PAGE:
“Hey!” I shouted. “Those were mine!”
“Shhh!” someone said.
Sally clapped a hand over her mouth. “Oops.”
Now you have to know that a normal person would simply acknowledge their mistake and offer to replace.
Not Sally. In the next breath, she had launched herself over the balcony after the airborne candies.
Now she must have realized, partway over, that it's quite a distance to the main floor. Because somewhere in midflight, she managed to reach out and grab the decorative rail fastened to the outer edge of the balcony.
A girl screamed, “Somebody fell out of the balcony!”
“Shhh!” someone else said.
There was a sudden hubbub as the house lights came on.
All eyes were on Sally, hanging from the railing like a limp acrobat on a dead trapeze.
I probably don’t have to tell you that, amid people grabbing Sally’s wrists to keep her from falling, the arrival of the local firemen (fortunately, housed immediately next to the Bijou.) and the dragging in of ladders and rescue equipment, the movie pretty much got forgotten.
No one seemed to mind.
I mean, how can you top that?
It was like a scene out of some fantastical storybook.
Of course, Sally was forbidden from ever setting foot in the balcony again—something we both knew she’d never obey—and sent home.
The two of us arrived in the middle of Mom’s tea party and Sally immediately disappeared.
Mom slowly rose to her feet. “What happened?” she asked a bit breathlessly.
I started to explain. I could almost see Mom’s gossipy friends’ ears growing longer.
Mom noticed it, too. She waved a hand. “Never mind. Just tell Sally I’ll be up later to murder her.”
She didn’t. I thought I’d tell you so you wouldn’t worry.
Yep. Sally lived . . . to make the front page of the local paper.
Again.
  

Each month, Karen of Baking in a Tornado collects and then distributes words.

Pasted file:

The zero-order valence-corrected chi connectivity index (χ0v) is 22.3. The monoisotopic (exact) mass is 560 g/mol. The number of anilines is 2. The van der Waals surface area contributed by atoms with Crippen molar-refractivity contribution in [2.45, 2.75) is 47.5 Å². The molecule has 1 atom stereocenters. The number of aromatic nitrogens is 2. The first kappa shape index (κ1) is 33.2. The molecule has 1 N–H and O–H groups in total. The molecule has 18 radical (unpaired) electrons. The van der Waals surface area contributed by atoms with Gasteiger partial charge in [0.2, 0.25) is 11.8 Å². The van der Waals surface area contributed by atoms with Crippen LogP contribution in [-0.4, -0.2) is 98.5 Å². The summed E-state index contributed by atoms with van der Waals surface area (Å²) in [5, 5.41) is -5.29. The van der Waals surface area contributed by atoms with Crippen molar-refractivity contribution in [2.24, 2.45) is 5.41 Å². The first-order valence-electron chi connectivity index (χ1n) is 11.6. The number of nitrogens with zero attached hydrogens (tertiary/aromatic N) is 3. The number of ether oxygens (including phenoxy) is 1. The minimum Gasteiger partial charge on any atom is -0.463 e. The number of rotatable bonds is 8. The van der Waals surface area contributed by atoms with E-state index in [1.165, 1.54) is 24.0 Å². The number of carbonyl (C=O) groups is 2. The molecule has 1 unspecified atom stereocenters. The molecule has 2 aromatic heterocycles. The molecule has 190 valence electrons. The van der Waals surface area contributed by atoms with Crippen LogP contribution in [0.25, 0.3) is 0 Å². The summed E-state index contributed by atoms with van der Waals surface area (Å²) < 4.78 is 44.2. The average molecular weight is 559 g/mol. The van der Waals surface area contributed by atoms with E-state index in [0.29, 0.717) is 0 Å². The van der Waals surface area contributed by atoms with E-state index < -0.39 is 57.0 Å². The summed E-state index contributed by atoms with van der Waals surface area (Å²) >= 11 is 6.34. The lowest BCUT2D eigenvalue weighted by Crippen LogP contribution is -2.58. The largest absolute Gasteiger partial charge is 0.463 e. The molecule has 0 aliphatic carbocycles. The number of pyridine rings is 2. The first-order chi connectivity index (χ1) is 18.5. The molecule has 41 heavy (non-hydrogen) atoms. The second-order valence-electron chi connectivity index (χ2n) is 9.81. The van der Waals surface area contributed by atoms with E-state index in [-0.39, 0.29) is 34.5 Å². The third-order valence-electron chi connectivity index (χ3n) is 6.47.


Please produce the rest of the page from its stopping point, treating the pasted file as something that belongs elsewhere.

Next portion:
And we, her enthusiastic followers, craft something meaningful entertaining ambitious from said words.
This month, my words wereacrobat ~ cylinder ~ memory ~ online ~ storybook
And were submitted by my friend, Rena at https://theblogging911.com/blog
We aren't alone.
Zip over and visit the others!

10 comments:

  1. If I were Sally's mom, I'd be on some serious medication, just sayin'.

    ReplyDelete
    Replies
    1. I just write about her. And I need serious medication!

      Delete
  2. Wow! Diane, you could make a book just out of Sally stories. It sound like the Perils of Pauline! Amazing.

    ReplyDelete
    Replies
    1. What fun! I love writing about Sally. She does the things I only dream about . . .

      Delete
  3. "I'll be up later to murder her" I love that line.

    ReplyDelete
  4. Stalactites from candy, haha!
    I once burst a plastic bag of candy at the movies, and they were spattered all over the next 4 or 5 rows, you're welcome, people. My boyfriend was not amused.

    ReplyDelete
  5. I want to see those stalactites! I always wanted to climb down one of those balconies!

    ReplyDelete
    Replies
    1. Me, too! (That part of the story was very true-and very real. Those stalactites were disgusting!)

      Delete